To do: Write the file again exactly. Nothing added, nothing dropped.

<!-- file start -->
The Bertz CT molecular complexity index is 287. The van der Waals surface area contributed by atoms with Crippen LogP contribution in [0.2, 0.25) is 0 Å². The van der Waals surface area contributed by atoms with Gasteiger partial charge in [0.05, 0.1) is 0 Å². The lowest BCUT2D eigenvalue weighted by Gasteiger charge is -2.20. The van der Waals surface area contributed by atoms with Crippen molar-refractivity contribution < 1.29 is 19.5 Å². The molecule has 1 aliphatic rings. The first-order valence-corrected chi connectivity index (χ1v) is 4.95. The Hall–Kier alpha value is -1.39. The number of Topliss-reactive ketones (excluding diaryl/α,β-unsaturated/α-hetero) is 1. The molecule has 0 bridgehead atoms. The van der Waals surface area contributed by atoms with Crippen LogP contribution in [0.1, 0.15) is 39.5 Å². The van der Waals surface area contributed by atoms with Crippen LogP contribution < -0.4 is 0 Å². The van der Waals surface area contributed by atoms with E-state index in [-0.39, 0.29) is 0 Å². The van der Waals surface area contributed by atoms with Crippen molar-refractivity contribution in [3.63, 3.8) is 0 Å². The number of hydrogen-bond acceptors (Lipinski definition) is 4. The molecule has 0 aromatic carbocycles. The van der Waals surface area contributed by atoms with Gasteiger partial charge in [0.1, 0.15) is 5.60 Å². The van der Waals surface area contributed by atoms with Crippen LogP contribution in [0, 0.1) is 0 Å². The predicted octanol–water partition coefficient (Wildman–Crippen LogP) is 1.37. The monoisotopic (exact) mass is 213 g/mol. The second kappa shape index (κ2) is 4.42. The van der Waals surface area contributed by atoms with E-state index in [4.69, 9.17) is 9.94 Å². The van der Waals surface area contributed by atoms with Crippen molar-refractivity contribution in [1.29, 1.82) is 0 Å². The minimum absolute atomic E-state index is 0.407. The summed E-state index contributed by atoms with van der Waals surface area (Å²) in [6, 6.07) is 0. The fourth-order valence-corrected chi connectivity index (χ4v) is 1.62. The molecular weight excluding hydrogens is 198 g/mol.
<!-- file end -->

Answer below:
The Bertz CT molecular complexity index is 287. The van der Waals surface area contributed by atoms with Crippen LogP contribution in [0.2, 0.25) is 0 Å². The van der Waals surface area contributed by atoms with Gasteiger partial charge in [0.05, 0.1) is 0 Å². The lowest BCUT2D eigenvalue weighted by Gasteiger charge is -2.20. The van der Waals surface area contributed by atoms with Crippen molar-refractivity contribution < 1.29 is 19.5 Å². The molecule has 1 aliphatic rings. The first-order valence-corrected chi connectivity index (χ1v) is 4.95. The Hall–Kier alpha value is -1.39. The number of Topliss-reactive ketones (excluding diaryl/α,β-unsaturated/α-hetero) is 1. The molecule has 0 bridgehead atoms. The van der Waals surface area contributed by atoms with Crippen LogP contribution in [0.1, 0.15) is 39.5 Å². The van der Waals surface area contributed by atoms with Crippen LogP contribution < -0.4 is 0 Å². The van der Waals surface area contributed by atoms with E-state index in [-0.39, 0.29) is 0 Å². The van der Waals surface area contributed by atoms with Crippen molar-refractivity contribution in [3.63, 3.8) is 0 Å². The number of hydrogen-bond acceptors (Lipinski definition) is 4. The molecule has 0 aromatic carbocycles. The van der Waals surface area contributed by atoms with Gasteiger partial charge in [0.1, 0.15) is 5.60 Å². The van der Waals surface area contributed by atoms with Crippen LogP contribution in [0, 0.1) is 0 Å². The predicted octanol–water partition coefficient (Wildman–Crippen LogP) is 1.37. The monoisotopic (exact) mass is 213 g/mol. The second kappa shape index (κ2) is 4.42. The van der Waals surface area contributed by atoms with E-state index in [4.69, 9.17) is 9.94 Å². The van der Waals surface area contributed by atoms with Crippen molar-refractivity contribution in [1.29, 1.82) is 0 Å². The minimum absolute atomic E-state index is 0.407. The summed E-state index contributed by atoms with van der Waals surface area (Å²) in [6, 6.07) is 0. The fourth-order valence-corrected chi connectivity index (χ4v) is 1.62. The molecular weight excluding hydrogens is 198 g/mol.